Monday, October 31, 2011

Artist Point of View

Here is a set of quotes from the book, ``Drawing on the Right Side of the Brain,'' by Betty Edwards, that fascinates me. It is from ``Chapter 5: Drawing on Memories,'' in which Betty Edwards explains the reason most people stop drawing at the age of 10-11 when they try to make their drawings look more realistic, but confront an inherent dilemma of representing a real image via unreal shapes!!!!

This topic is also interesting to me, because for me the process was somehow different. I did very real drawings at very early ages. At age 4 or 5, for example, I draw a horse head (from a photo or painting) that was so real that my father kept it for 20 something years. (Until he lost it in one of our moves, around the time of the peak of my first depression phase.)
I have a faint memory also that someone explained the concept of ``perspective'' in drawing for me when I was little, around 6 or 7, and I tried afterward to implement it in my drawings!

By around age ten or eleven, children's passion for realism is in full bloom ... When their drawings don't come out ``right''---meaning that they don't look realistic---children often become discouraged and ask their teachers for help. ... ---p.78

Say that a ten-year-old wants to draw a picture of a cube, ...

...the child must suppress knowing that the cube is square and draw shapes that are ``funny.'' The drawn cube will look like a cube only if it is comprised of oddly angled shapes. Put another way, the child must draw unsquare shapes to draw a square cube. The child must accept this paradox, this illogical process, which conflicts with verbal, conceptual knowledge. ... ---p.79

If verbal knowledge of the cube's real shape overwhelms the student's purely visual perception, ```incorrect'' drawing results---drawing with the kind of problems that make adolescents despair ...

    The painter who strives to represents must transcend his own perception. He must ignore the very mechanism in his mind that create objects out of images. ... The artist, like the eye, must provide true images and the clues of distance to tell his magic lies.'' ---Colin Blakemore, Mechanics of the Mind, 1977

From childhood onward, we have learned to see things in terms of words, We name things, and we know facts about them. The dominant left verbal system doesn't want too much information about things it perceives---just enough to recognize and to categorize. It seems that one of its functions is to screen out a large proportion of contextual perceptions. This is a necessary process and one that works very well for us most of the time, enabling us to focus our attention. The left brain, in this sense, learns to take a quick look and say, ``Right, that's a chair ...'' But drawing requires that you look at something for a long time, perceiving lots of details and how they fit together, registering as much information as possible ... ---p.80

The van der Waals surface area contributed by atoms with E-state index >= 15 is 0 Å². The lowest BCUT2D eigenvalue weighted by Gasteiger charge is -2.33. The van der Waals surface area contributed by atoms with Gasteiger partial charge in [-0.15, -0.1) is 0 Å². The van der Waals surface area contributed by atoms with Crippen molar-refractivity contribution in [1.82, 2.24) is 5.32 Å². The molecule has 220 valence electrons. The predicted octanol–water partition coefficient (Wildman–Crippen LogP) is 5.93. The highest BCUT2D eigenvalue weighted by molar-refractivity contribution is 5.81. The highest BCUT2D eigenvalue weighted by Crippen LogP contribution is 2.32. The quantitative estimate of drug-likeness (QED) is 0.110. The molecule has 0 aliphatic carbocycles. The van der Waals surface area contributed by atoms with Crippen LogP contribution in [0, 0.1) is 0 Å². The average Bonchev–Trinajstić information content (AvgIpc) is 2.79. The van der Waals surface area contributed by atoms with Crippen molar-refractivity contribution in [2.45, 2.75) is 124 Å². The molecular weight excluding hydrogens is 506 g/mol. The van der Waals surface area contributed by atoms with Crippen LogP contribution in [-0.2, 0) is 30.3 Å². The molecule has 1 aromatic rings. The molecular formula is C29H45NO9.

Is this somehow related to my previous observation that developing an artist point of view requires working with specifics?

... adult students beginning in art generally do not really see what is in front of their eyes---that is, they do not perceive in the special way required for drawing. They take note of what's there, and quickly translate the perception into words and symbols mainly based on the symbol system developed throughout childhood and on what they know about the perceived object. ---pp.81-82

``I must begin, not with hypothesis, but with specific instances, no matter how minute.'' ---Paul Klee   

What is the solution to this dilemma? Psychologist Robert Ornstein suggests that in order to draw, the artist must ``mirror'' things or perceive them exactly as they are. Thus, you must set aside your usual verbal categorizing an turn your full visual attention to what you re perceiving---to all of its details and how each detail fits into the whole configuration. In short, you must see the way an artist sees. ---p.82

4 comments:

  1. Hey,
    I am recently started to draw after I read this book. And right now I am kinda struggling with perspective))

    Seems like I still have to solve the task I dropped when I was 11 or 12 years old.

    ReplyDelete
  2. Hey,

    It sounds like you are having a lot of fun :) Keep at it and you will discover amazing things about yourself in the process!

    Good luck

    ReplyDelete
  3. Thank you for your wishes, Nihil.
    Found your blog when was searshing Blakemore's quote in English (I am reading the Betty's book in Russian).
    I read your blog the whole day))
    You have a very beautiful name. Where are you from?

    ReplyDelete
  4. I cannot read Russian, and so cannot read your blog either.
    Thanks for reading mine. I live in the US but I am originally from Iran.
    "Nihil Nimis" is a Latin expression, meaning "things in moderation". Lotus is a plant that typically grows in water. They are my pseudo names :)

    ReplyDelete

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